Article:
The statutory provisions regulating the conduct of elections are
numerous and detailed. S.C. Code Ann. §§ 7-13-10 to -2220 (1976 & Supp.
1998); S.C. Const. art. II, § 10. This Court, like many others, recognizes that
perfect compliance in every instance is unlikely, and the Court is loathe to
nullify an election based on minor violations of technical requirements. To that
end, courts have developed principles to determine whether such provisions are
mandatory or directory.
As a general rule, such provisions are mandatory in two instances:
when the statute expressly declares that a particular act is essential to the
validity of an election, or when enforcement is sought before an election in a
direct proceeding. After an election in which no fraud is alleged or proven,
when the Court seeks to uphold, the result in order to avoid disenfranchising
those who voted, such provisions are merely directory even though the
Legislature used seemingly mandatory terms such as "shall" or "must" in
establishing the provisions. "Courts justly consider the main purpose of such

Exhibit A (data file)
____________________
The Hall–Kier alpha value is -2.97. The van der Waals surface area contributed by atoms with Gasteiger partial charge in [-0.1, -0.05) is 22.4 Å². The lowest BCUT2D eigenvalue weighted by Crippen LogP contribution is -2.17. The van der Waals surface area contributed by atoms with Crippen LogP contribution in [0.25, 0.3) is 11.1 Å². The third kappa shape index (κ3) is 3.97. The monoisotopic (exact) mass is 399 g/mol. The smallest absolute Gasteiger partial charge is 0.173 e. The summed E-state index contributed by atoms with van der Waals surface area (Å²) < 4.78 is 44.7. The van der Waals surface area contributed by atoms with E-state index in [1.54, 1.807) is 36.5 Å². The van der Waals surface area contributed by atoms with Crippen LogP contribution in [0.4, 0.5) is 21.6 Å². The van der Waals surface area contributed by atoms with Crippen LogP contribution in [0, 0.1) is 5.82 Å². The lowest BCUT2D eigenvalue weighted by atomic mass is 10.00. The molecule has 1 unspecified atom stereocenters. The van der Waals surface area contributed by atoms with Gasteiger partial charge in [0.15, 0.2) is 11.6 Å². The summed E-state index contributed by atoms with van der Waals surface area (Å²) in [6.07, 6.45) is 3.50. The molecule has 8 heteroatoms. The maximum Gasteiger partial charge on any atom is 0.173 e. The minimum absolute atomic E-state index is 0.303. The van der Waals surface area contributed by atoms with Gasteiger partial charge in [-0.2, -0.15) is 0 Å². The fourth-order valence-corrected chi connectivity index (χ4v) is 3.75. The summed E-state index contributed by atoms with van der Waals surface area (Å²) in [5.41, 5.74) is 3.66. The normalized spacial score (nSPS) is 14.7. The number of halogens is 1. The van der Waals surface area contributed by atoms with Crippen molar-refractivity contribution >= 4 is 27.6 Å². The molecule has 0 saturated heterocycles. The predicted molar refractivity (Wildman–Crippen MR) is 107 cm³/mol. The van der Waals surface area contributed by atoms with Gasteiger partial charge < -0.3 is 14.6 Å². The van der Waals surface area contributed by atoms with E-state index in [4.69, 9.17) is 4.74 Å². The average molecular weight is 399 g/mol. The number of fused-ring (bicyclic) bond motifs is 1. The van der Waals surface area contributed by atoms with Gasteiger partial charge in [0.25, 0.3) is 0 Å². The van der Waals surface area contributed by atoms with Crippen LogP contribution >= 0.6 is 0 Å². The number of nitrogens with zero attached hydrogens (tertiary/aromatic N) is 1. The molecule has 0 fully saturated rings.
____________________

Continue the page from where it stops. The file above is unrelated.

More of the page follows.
laws, namely, the obtaining of a fair election and an honest return, as
paramount in importance to the minor requirements which prescribe the formal
steps to reach that end, and, in order not to defeat the general design, are
frequently led to ignore such innocent irregularities of election officers as are
free of fraud, and have not interfered with a full and fair expression of the
voter's choice." State ex rel. Parler v. State Bd. of Canvassers, 79 S.C. 414, 419,
60 S.E. 9672 968-69 (1908); accord Laney v. Baskin, 201 S.C. 246,253,22 S.E.2d
722, 725 (1942); Smoak v. Rhodes, 201 S.C. 237, 241, 22 S.E.2d 685, 686 (1942);
Killingsworth v. State Executive Comm. of Democratic Party, 125 S.C. 487,
492) 118 S.E. 822, 824 (1921); State ex rel. Davis v. State Bd. of Canvassers, 86
S.C. 451, 460, 68 S.E. 676, 680 (1910).
The Court still may deem such provisions to be mandatory after an
election - and thus capable of nullifying the results - when the provisions
substantially affect the free and intelligent casting of a vote, the determination
of the results, an essential element of the election, or the fundamental integrity
of the election. Zbinden v. Bond County Community Unit School Dist. No. 2,
117 N.E.2d 765, 767 (Ill. 1954); Lewis v. Griffith, 664 So.2d 177, 186 (Miss.
1995); O'Neal v. Simpson, 350 So.2d 998, 1005-09 (Miss. 1977); Mittelstadt v.
Bender, 210 N.W.2d 89, 94 (N.D. 1973). Furthermore, "where there is a total
disregard of the statute, it cannot be treated as an irregularity, but it must be
held and adjudicated to be cause for declaring the election void and illegal."
Moon v. Seymour, 186 S.E. 744,745 (Ga. 1936); accord Lewis v. Griffith, supra.